If you're worried about the eyesight test, ask your instructor to test you, or give yourself an assessment. You might also find it useful to read up on eyesight rules to avoid getting caught out on your big day.

Issues with the vehicle

As you'd probably expect, it's pretty important that the vehicle being used for a driving test is actually roadworthy. It's the responsibility of an examiner to check  that the vehicle is safe to drive, taxed and insured. If the examiner finds that a vehicle isn't suitable, then they will terminate the test.

If you're taking the driving test in your instructor's car, this shouldn't really be an issue. They'll make sure that their vehicle is up to snuff. If you're using your own car, however, you will need to make sure that it meets the DVSA's strict requirements. Situations in which an examiner will find a vehicle can include:

  • If your vehicle has gears that won't remain engaged
  • A seat from which the examiner won't get a proper view
  • If one or more external lights aren't working
  • Any warning lights that indicate the vehicle isn't roadworthy

Remember, if your test is cancelled because your car doesn't meet the rules, you'll have to pay for a new one. No idea what you should be looking for? Read up on our guide to taking the practical test in your own car.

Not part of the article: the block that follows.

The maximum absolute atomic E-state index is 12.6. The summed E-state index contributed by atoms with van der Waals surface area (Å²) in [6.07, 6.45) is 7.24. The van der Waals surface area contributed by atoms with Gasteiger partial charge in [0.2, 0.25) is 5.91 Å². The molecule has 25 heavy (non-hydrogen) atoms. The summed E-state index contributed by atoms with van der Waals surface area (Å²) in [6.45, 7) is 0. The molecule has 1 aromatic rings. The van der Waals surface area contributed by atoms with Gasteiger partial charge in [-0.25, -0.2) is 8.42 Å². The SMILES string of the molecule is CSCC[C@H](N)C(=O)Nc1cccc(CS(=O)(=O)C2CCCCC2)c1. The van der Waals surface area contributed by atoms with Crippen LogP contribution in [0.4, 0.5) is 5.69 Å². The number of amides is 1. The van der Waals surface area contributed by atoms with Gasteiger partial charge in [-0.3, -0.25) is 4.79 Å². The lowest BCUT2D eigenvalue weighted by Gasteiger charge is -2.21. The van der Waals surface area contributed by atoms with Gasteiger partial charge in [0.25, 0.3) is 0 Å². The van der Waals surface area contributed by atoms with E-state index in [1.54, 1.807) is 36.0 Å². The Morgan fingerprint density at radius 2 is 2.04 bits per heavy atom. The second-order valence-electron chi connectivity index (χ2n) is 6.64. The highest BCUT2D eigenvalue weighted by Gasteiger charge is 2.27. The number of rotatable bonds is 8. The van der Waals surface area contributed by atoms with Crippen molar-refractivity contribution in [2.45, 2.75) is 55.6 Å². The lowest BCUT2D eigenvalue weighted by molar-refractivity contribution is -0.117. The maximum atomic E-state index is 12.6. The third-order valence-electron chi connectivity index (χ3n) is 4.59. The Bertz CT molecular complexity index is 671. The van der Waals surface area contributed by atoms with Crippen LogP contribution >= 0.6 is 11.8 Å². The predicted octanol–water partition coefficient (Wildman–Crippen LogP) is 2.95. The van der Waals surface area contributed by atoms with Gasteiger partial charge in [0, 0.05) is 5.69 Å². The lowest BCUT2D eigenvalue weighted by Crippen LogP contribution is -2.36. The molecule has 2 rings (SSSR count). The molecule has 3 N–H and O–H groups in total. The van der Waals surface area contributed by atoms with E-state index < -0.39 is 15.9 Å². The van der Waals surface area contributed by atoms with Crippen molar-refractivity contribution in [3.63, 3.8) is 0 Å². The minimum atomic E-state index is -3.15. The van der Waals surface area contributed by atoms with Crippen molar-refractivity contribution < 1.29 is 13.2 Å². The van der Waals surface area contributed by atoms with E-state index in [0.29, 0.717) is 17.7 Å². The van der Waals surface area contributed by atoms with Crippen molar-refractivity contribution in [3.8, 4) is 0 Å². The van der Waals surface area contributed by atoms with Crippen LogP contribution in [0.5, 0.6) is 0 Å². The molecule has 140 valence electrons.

Additionally, if you're using your own car, you'll need to make sure you've sorted out your insurance in the event of you passing. Once you're a qualified driver, your learner driver insurance will no longer be valid. Some insurance providers will allow you to upgrade to a young driver insurance policy once you call them from the test centre, so be sure to look into it beforehand.

Issues with the candidate

 Though it certainly doesn't happen often, an examiner can decide to terminate a driving test if they don't feel that the candidate is in the right shape to get behind the wheel. If, for example, they suspect a candidate is under the influence of drink or drugs, they will say that they feel unable to take or continue the test. When doing so, the examiner will use considerable tact and avoid actually referring to drink or drugs.

It should go without saying that drinking or taking drugs when driving is an absolute no-go. Obviously, this also includes when you're taking the driving test.

Reasons your examiner might stop the driving test early

Photograph of the exterior of Bridgend driving test centre

Now we're moving onto the situations in which a driving examiner might decide to stop your driving test early. Prepare yourself—there are a lot!

Dangerous driving

Whilst this might seem a bit obvious, the examiner can decide to stop a test early if they think you're driving dangerously. More specifically, your driving would need to be so dangerous that it poses a threat to the public or occupants of the car. After all, it's the examiner's responsibility to keep themselves and the public safe. So, they will not ignore any erratic or dangerous driving whatsoever.